In addition to underestimating the ambivalence of the OTD experience, critics of these memoirs also fail to acknowledge the continuity of OTD engagement. In fact, not all “OTD” writers consider themselves non-Orthodox, even after personal transformations. In articles and blog posts for the Forward, Frimet Goldberger has described her journey from a Satmar upbringing in Kiryas Joel toward a more liberal Orthodoxy in Airmont, New York. In a case that lit up OTD social media a few months ago, a self-described Satmar hasid wrote about his embrace of modern biblical criticism, while continuing to live a committed hasidic life. Many OTD writers engage with Jewish life through the OTD community itself, and through involvement with organizations like Footsteps, which supports people going through similar experiences. Such cases illustrate an expanding realm of self-definition beyond the ultra-Orthodox/ex-Orthodox binary that has dominated the discussion until now.
Perhaps most importantly, it’s worth recalling — and OTD writers urge us to recall — that the journey hasn’t ended in triumph for everybody. There are those who feel compelled to stay in repressive Orthodox communities because their livelihoods or the wellbeing of their families depend on it, or because it is simply too difficult to leave the only world they know. There are those who have left, only to succumb to addiction or mental illness. There are people like Deb Tambor, who reportedly committed suicide last September after being denied custody of her children. The people who are able to write and publish memoirs are only a tiny part of the larger OTD drama.
Yet these memoirs give us insight into a phenomenon that is increasingly vital. As a publishing trend, the OTD story is probably nearing the end of its course, at least when it comes to mass-market memoirs. Yet the larger OTD phenomenon can only keep growing. As the Orthodox community expands, and as parts of it become increasingly extreme, there will inevitably be more and more people peeling off at its edges. Their impact on the rest of the Jewish community is palpable now, and in sufficient numbers it could be transformative. Already, the once-marginalized OTD population has achieved the organization necessary to make the rest of the world listen, and to have its voices heard. It certainly doesn’t hurt that they have such stories to tell.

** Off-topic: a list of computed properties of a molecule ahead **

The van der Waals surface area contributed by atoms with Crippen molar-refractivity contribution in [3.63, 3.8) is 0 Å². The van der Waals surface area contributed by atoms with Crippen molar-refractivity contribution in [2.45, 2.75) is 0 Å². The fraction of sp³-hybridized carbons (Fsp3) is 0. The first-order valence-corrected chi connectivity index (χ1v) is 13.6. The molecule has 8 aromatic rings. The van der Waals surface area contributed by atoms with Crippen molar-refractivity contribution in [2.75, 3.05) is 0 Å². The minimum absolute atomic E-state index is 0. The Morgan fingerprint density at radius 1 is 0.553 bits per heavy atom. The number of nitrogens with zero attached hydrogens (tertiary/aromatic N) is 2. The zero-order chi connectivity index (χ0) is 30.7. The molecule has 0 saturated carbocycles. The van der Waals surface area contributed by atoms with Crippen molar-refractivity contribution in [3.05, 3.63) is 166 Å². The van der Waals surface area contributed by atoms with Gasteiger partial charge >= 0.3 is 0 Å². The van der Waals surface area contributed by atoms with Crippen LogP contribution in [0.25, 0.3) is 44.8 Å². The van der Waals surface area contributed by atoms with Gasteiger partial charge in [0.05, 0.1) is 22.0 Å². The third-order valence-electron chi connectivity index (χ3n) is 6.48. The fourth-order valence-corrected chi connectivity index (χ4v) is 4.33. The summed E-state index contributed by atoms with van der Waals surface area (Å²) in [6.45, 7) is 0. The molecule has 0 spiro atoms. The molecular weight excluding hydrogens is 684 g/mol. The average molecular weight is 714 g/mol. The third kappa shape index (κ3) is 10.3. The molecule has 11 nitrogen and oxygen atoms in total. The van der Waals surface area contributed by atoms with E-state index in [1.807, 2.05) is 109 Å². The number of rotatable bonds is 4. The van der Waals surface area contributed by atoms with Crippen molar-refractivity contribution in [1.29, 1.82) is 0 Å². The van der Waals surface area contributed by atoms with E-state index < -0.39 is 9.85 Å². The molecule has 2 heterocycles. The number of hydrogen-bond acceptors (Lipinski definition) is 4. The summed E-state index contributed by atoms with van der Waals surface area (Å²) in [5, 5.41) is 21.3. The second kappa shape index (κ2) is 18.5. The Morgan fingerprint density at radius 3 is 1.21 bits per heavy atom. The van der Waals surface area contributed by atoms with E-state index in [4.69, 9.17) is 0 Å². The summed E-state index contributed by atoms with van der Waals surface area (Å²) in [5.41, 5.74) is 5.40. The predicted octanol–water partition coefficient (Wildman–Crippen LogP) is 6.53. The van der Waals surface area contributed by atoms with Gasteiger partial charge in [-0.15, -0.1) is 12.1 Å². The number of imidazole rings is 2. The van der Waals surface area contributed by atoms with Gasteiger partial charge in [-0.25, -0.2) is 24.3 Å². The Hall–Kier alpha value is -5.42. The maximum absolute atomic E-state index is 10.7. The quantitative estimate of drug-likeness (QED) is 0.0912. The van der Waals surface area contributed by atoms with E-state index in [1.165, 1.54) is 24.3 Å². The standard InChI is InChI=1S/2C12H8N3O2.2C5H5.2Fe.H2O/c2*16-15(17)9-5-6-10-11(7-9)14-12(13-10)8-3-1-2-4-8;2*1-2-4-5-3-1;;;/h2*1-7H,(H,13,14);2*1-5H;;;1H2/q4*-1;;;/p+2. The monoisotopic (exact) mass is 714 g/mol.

- The term “OTD,” short for “off the derech,” or “off the path,” is controversial among ex-Orthodox individuals, since it is the term used by the Orthodox community itself and implies an inherent waywardness from normative values. At the same time, many ex-Orthodox people have embraced the term and it is widely used in the ex-Orthodox community. For the purposes of convenience, and with the liberty I grant myself as an OTD person — who says, after all, that sticking to the “path” is the superior choice? — I have chosen to use it. [^Back]10
- At one time I, too, thought I had an interesting story to tell. At age 11 I became religious and, five years later, after graduating high school at 16, I left home for an ultra-Orthodox yeshiva in Baltimore. Three-and-a-half years down the road, thoroughly disillusioned with Orthodox Judaism, I left. I may yet write a memoir one day, but in comparison with the hardships suffered by other OTD writers, my life story isn’t all that interesting. [^Back]11
- It’s no wonder that the OTD community protested when the Monroe Free Library amended its charter in late 2013 to exclude residents of the nearby Satmar village of Kiryas Joel. The library’s board of trustees may have been correct to point out that Kiryas Joel contributed no taxes toward the Ramapo-Catskill Library System, but they may not have realized the indispensable role the library served for a generation of wayward hasidim. [^Back]12
- One of Vincent’s few missteps, but also her most irritating, is her insistence on describing her former community as “The Yeshivish,” thereby turning an adjective into a capitalized noun and asserting the unity of non-hasidic ultra-Orthodox Jews, despite their lack of centralized authority or institutions. Here, regardless of the semantic innovation, Vincent also trades in cliché, since it is easier to slot her community into the hasidic sect-based model familiar to readers of other ex-Orthodox memoirs than it is to deal with the vagaries of denominational hair-splitting. [^Back]13